May is a month-long campaign to bring awareness to Celiac disease, a serious autoimmune condition that affects 1 in 133. Celiac disease affects the digestive process of the small intestine inhibiting the absorption of nutrients and damage to the villi. According to the Celiac Disease Foundation, of the 3 million Americans with celiac disease, 95% go undiagnosed or misdiagnosed. The treatment for Celiac disease is a strict Gluten Free diet. Gluten free diets may also be used for other reasons including gluten sensitivity (non-celiac) and other diseases such as dermatitis herpetiformis (which is a direct link to celiac), infertility, migraines, and thyroid disease, among a few.
Going gluten-free can be overwhelming in the beginning. You have to change the way you shop, read labels, and eat. Straying from the diet can bring immediate consequences. Knowing what to look for in the grocery store is vital to maintaining health.
Many supermarkets now employ Registered Dietitians to help navigate the ever-changing aisles of products. Cindy Silver, RD, Corporate Nutritionist for Lowes Foods in North Carolina, states they have an online listing of gluten-free private label products that they update annually. Michelle Mix, RD, of Hannaford in Massachusetts, is an in-store Nutrition Coordinator who has given in-store gluten-free cooking classes and tours. She also helps in designing end caps in their Nature’s Place section of the store that is dedicated to gluten-free products. Hannaford also offers on online shopping tool, myhannaford, where customers can check ingredients and soon compare products. Larger nationwide chains such as Kroger, have a gluten-free product listing that you can access online or see one of the dietitians in one of the King Soopers/City Market stores or in Kroger in Kentucky for help with gluten-free shopping. You can also call their Consumer Affairs call center dietitians for specific product questions at their corporate headquarters.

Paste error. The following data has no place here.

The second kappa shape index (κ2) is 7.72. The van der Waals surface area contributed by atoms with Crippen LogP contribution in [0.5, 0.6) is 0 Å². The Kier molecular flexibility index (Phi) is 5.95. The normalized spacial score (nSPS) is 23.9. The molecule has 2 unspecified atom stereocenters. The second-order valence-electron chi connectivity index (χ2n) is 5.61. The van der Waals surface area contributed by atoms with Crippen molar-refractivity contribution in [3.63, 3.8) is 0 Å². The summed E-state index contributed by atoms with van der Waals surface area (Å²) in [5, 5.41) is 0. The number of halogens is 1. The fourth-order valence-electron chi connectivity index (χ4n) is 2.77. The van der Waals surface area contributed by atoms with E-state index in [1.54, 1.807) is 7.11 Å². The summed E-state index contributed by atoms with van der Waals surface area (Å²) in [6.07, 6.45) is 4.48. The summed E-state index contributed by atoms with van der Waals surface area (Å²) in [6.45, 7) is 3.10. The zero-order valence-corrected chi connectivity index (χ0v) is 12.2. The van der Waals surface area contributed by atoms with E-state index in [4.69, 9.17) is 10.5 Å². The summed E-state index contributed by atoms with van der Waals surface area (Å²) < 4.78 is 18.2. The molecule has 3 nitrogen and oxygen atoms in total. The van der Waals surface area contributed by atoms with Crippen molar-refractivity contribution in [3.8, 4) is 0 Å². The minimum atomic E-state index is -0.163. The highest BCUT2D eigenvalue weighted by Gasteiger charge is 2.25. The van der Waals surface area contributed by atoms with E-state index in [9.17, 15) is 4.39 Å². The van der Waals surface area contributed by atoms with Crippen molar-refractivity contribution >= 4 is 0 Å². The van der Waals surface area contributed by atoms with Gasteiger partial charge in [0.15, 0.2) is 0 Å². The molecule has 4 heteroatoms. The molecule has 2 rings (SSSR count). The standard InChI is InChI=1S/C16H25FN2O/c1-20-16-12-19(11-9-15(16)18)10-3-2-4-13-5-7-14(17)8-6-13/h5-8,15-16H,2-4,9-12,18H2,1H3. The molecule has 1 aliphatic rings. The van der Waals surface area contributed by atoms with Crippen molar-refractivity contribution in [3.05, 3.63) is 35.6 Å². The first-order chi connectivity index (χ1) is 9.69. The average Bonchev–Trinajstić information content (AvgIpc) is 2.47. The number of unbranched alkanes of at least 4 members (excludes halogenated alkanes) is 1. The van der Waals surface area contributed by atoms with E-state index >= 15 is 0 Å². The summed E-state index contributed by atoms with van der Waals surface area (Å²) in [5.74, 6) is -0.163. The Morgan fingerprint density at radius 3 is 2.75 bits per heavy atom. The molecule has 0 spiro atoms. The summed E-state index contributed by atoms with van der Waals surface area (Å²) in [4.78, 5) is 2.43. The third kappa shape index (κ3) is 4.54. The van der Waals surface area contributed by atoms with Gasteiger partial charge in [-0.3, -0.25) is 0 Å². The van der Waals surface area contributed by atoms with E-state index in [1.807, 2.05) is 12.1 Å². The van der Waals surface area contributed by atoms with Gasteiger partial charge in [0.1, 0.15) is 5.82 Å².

Ask and see if your retailer has a Registered Dietitian that can help you with your gluten-free shopping needs. Many stores may also have gluten-free shelf tags or designated gluten-free sections of their stores. While this is helpful, it is important to remember to double-check food packaging and labels before purchasing products to ensure their safety.
If your retailer does not have a dietitian, find a local dietitian who can help and use shopping list resources like Supermarket Savvy who has gluten-free brand name shopping lists for a fee. The Gluten Free Diet: A Comprehensive Resource Guide by Shelley Case is an excellent guide for learning how to shop for gluten-free foods. Gluten Free Watchdog is an excellent online resource that helps ensure the safety of gluten-free products. This resource is founded by one of the leading dietitians who specialize in celiac disease and the gluten-free diet.
Have you used any of these resources? Did you find them helpful?
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